The truth about grocery delivery services

How much of your time does grocery shopping eat up, do you think? Well, your mileage may vary depending on the size of your family, length of your commute, availability of parking, how often you dine in versus eat out (or takeout), but according to Five Star Home Foods, on average people go to the grocery store 1.6 times a week and spend 43 minutes per trip, which comes out to about 60 hours of shopping per year. And this doesn't count the time you spend driving to and from the store — or even loading the groceries in and out of your car.

Is it any wonder, then, that home grocery delivery services are becoming increasingly popular? Not only do you get to skip pushing a cart around what may be crowded store aisles (a cart whose handle may well contain more germs than your average public restroom toilet seat), but somebody else even carries the grocery bags up to your porch and — if you wish — can carry the groceries inside the house for you.

Who are the main players and how do they stack up?

In many areas of the country, local or regional supermarket chains like Kroger or Safeway offer their own delivery services, and there are also food delivery services like Fresh Direct and Peapod that cover multi-state areas out of their own warehouses. When it comes to nationwide grocery delivery, however, three main players are Instacart, Amazon Fresh, and Walmart.

Instacart probably offers the best selection of the three, since it partners with local grocers, thus allowing you to shop at a variety of stores. Delivery fees start at $3.99, but may be higher depending on delivery time. They offer a monthly subscription for $9.99 ($99 a year) that waives delivery fees, but you're still on the hook for a service fee of 5 percent of each order. 

The best overall prices are offered by Walmart, since Business Insider confirms that with Walmart, the price you pay for an item purchased online is the same price you'd pay in-store. Walmart's grocery delivery fee is a flat $9.95, and there's a minimum order of $30. 

If you hate paying delivery fees, though, your best bet is Amazon Fresh, since delivery on orders over $50 is absolutely free (though it's $9.99 if you fail to make the minimum). The downside? You have to be an Amazon Prime member to utilize Fresh. The upside? Free delivery (no minimum) on everything else Amazon Prime offers, plus free streaming video, music, and a bunch of other fun perks.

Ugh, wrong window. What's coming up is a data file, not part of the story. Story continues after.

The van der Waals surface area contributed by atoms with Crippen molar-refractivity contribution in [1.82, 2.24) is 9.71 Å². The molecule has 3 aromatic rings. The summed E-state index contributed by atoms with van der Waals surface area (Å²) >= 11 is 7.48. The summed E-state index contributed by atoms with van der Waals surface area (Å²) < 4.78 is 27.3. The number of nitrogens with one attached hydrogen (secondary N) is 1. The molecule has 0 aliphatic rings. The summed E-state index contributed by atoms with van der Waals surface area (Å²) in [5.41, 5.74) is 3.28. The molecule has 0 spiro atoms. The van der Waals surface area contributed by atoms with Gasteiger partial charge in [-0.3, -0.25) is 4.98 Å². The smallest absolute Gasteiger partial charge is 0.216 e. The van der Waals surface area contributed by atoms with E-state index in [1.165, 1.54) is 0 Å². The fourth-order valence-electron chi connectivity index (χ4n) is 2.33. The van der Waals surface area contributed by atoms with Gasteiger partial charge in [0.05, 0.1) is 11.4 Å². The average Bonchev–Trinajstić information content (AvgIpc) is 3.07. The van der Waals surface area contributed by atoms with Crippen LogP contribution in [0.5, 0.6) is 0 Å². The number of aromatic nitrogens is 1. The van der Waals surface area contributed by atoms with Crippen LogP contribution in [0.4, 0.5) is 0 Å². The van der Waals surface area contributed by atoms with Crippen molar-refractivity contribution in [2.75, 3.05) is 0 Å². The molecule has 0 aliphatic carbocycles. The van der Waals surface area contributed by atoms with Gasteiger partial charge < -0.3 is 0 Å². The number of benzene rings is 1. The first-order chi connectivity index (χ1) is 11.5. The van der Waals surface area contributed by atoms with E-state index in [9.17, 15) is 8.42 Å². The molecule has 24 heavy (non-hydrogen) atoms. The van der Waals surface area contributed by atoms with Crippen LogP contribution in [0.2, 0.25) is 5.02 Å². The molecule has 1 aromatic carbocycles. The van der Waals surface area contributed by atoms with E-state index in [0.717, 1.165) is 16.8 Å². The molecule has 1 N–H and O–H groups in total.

Items may be priced higher than in stores

Walmart guarantees consistent pricing online and in-store, but Business Insider warns that many other grocery delivery services do jack up the prices for goods ordered online. While Instacart claimed to be adopting a policy whereby it would be upfront about any pricing changes back in 2015 (via Vox), a Reddit user still caught them with their hand in the cookie jar some two years later.

This shopper placed an order of groceries for which the total was $123.21 before the delivery fee, service fee, or tip were added in. The thing is, Instacart messed up and left the original store receipt in one of the bags, and this showed that those same items, purchased in-store, cost only $86.87. That's a markup of 42.8 percent. What's more, as regards Instacart's promised disclosure — well, they did admit to markups of "over 15 percent" on some items, but what wasn't shared is that in some cases these markups were more than 50 or even 60 percent higher than store prices. There's a lot of leeway in what "over 15 percent" covers, evidently. 

Once the various fees plus tip were added in, the total amount the Redditor paid for $86.87 worth of groceries was $154.80, which amounts to a 78.2 percent increase, or a convenience charge of $67.93. Even if you figure that's two hours' worth of time saved — well, time is money and all that, but that's still pretty steep.

Yes, it is customary to tip the delivery person

Everybody pretty much knows the rules for tipping in restaurants, and most are also aware that it's customary to hand the pizza delivery guy a few bucks. Once we start getting outside well-established parameters, that's where things get confusing. For years we've been getting our packages delivered by mail carriers or maybe UPS or FedEx, and we've never tipped those drivers. Now Amazon delivery vans are becoming quite the common sight, but many of these package deliveries are just dropped at the door, so we never even see the driver, much less have to puzzle over whether we should be tipping them. Where, exactly, does grocery delivery figure into the scheme of things, though? Are groceries like parcels, or do we consider this to be food delivery?

When it comes to tipping, the latter is true. Grocery delivery drivers, like the people who deliver takeout food, should be tipped for their services. Quora users, some of who had worked as delivery drivers, and others of whom had used grocery delivery services themselves, suggested tip amounts ranging from $1 per bag on the low end to about 20 percent on the high end, with one driver calculating the average tip on a $100 order was around $10, so about 10 percent. 

What you choose to tip for grocery delivery is up to you — but this is a low-paid, often taxing job, so keep this in mind when deciding what you can afford.